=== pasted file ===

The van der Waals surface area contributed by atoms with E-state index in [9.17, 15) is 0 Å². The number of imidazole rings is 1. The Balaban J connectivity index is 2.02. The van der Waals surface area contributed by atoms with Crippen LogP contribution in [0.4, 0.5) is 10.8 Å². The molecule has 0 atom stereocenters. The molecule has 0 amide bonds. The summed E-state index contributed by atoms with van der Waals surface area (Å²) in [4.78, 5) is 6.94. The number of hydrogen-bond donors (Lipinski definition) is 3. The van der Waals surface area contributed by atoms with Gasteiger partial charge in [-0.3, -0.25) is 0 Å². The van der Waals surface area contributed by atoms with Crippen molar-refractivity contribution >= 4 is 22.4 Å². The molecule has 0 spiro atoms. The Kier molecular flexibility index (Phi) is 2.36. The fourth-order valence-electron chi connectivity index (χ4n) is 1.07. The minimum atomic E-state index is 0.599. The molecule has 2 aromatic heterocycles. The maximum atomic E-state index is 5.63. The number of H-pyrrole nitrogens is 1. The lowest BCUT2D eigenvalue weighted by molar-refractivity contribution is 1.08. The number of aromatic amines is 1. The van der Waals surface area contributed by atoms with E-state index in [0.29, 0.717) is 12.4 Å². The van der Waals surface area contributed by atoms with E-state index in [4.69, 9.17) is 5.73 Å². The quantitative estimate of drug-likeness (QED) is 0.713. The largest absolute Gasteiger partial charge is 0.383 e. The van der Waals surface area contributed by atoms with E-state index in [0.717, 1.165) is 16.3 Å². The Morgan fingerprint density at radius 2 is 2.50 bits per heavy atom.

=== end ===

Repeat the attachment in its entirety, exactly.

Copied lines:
The van der Waals surface area contributed by atoms with E-state index in [9.17, 15) is 0 Å². The number of imidazole rings is 1. The Balaban J connectivity index is 2.02. The van der Waals surface area contributed by atoms with Crippen LogP contribution in [0.4, 0.5) is 10.8 Å². The molecule has 0 atom stereocenters. The molecule has 0 amide bonds. The summed E-state index contributed by atoms with van der Waals surface area (Å²) in [4.78, 5) is 6.94. The number of hydrogen-bond donors (Lipinski definition) is 3. The van der Waals surface area contributed by atoms with Gasteiger partial charge in [-0.3, -0.25) is 0 Å². The van der Waals surface area contributed by atoms with Crippen molar-refractivity contribution >= 4 is 22.4 Å². The molecule has 0 spiro atoms. The Kier molecular flexibility index (Phi) is 2.36. The fourth-order valence-electron chi connectivity index (χ4n) is 1.07. The minimum atomic E-state index is 0.599. The molecule has 2 aromatic heterocycles. The maximum atomic E-state index is 5.63. The number of H-pyrrole nitrogens is 1. The lowest BCUT2D eigenvalue weighted by molar-refractivity contribution is 1.08. The number of aromatic amines is 1. The van der Waals surface area contributed by atoms with E-state index in [0.29, 0.717) is 12.4 Å². The van der Waals surface area contributed by atoms with E-state index in [4.69, 9.17) is 5.73 Å². The quantitative estimate of drug-likeness (QED) is 0.713. The largest absolute Gasteiger partial charge is 0.383 e. The van der Waals surface area contributed by atoms with E-state index in [0.717, 1.165) is 16.3 Å². The Morgan fingerprint density at radius 2 is 2.50 bits per heavy atom.